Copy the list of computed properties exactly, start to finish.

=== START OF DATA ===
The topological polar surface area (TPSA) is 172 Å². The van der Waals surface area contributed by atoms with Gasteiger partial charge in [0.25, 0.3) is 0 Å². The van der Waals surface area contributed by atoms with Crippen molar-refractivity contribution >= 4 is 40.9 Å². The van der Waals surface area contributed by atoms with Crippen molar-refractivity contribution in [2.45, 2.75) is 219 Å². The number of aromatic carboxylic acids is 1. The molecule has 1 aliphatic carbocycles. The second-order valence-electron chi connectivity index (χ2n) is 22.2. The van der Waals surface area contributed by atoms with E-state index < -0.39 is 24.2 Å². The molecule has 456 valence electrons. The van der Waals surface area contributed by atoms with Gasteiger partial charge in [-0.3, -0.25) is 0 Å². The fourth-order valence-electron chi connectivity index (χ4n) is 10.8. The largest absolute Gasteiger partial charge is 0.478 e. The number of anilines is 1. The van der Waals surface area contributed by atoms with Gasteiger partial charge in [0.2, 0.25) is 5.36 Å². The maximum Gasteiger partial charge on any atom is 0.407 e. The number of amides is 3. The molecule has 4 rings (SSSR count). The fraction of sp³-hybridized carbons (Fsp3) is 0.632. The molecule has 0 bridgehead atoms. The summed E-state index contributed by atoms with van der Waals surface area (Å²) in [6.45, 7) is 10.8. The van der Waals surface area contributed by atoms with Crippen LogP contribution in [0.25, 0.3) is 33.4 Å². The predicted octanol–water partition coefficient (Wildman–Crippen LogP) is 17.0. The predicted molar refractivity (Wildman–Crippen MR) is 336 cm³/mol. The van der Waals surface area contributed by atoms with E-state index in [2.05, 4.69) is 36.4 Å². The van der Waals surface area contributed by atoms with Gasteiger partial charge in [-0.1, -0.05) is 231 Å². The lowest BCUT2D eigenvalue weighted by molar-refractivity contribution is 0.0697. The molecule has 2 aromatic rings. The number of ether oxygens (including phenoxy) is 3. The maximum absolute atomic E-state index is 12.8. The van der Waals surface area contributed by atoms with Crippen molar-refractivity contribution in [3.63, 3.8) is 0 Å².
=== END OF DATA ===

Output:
The topological polar surface area (TPSA) is 172 Å². The van der Waals surface area contributed by atoms with Gasteiger partial charge in [0.25, 0.3) is 0 Å². The van der Waals surface area contributed by atoms with Crippen molar-refractivity contribution >= 4 is 40.9 Å². The van der Waals surface area contributed by atoms with Crippen molar-refractivity contribution in [2.45, 2.75) is 219 Å². The number of aromatic carboxylic acids is 1. The molecule has 1 aliphatic carbocycles. The second-order valence-electron chi connectivity index (χ2n) is 22.2. The van der Waals surface area contributed by atoms with E-state index < -0.39 is 24.2 Å². The molecule has 456 valence electrons. The van der Waals surface area contributed by atoms with Gasteiger partial charge in [-0.3, -0.25) is 0 Å². The fourth-order valence-electron chi connectivity index (χ4n) is 10.8. The largest absolute Gasteiger partial charge is 0.478 e. The number of anilines is 1. The van der Waals surface area contributed by atoms with Gasteiger partial charge in [0.2, 0.25) is 5.36 Å². The maximum Gasteiger partial charge on any atom is 0.407 e. The number of amides is 3. The molecule has 4 rings (SSSR count). The fraction of sp³-hybridized carbons (Fsp3) is 0.632. The molecule has 0 bridgehead atoms. The summed E-state index contributed by atoms with van der Waals surface area (Å²) in [6.45, 7) is 10.8. The van der Waals surface area contributed by atoms with Crippen LogP contribution in [0.25, 0.3) is 33.4 Å². The predicted octanol–water partition coefficient (Wildman–Crippen LogP) is 17.0. The predicted molar refractivity (Wildman–Crippen MR) is 336 cm³/mol. The van der Waals surface area contributed by atoms with E-state index in [2.05, 4.69) is 36.4 Å². The van der Waals surface area contributed by atoms with Gasteiger partial charge in [-0.1, -0.05) is 231 Å². The lowest BCUT2D eigenvalue weighted by molar-refractivity contribution is 0.0697. The molecule has 2 aromatic rings. The number of ether oxygens (including phenoxy) is 3. The maximum absolute atomic E-state index is 12.8. The van der Waals surface area contributed by atoms with Crippen molar-refractivity contribution in [3.63, 3.8) is 0 Å².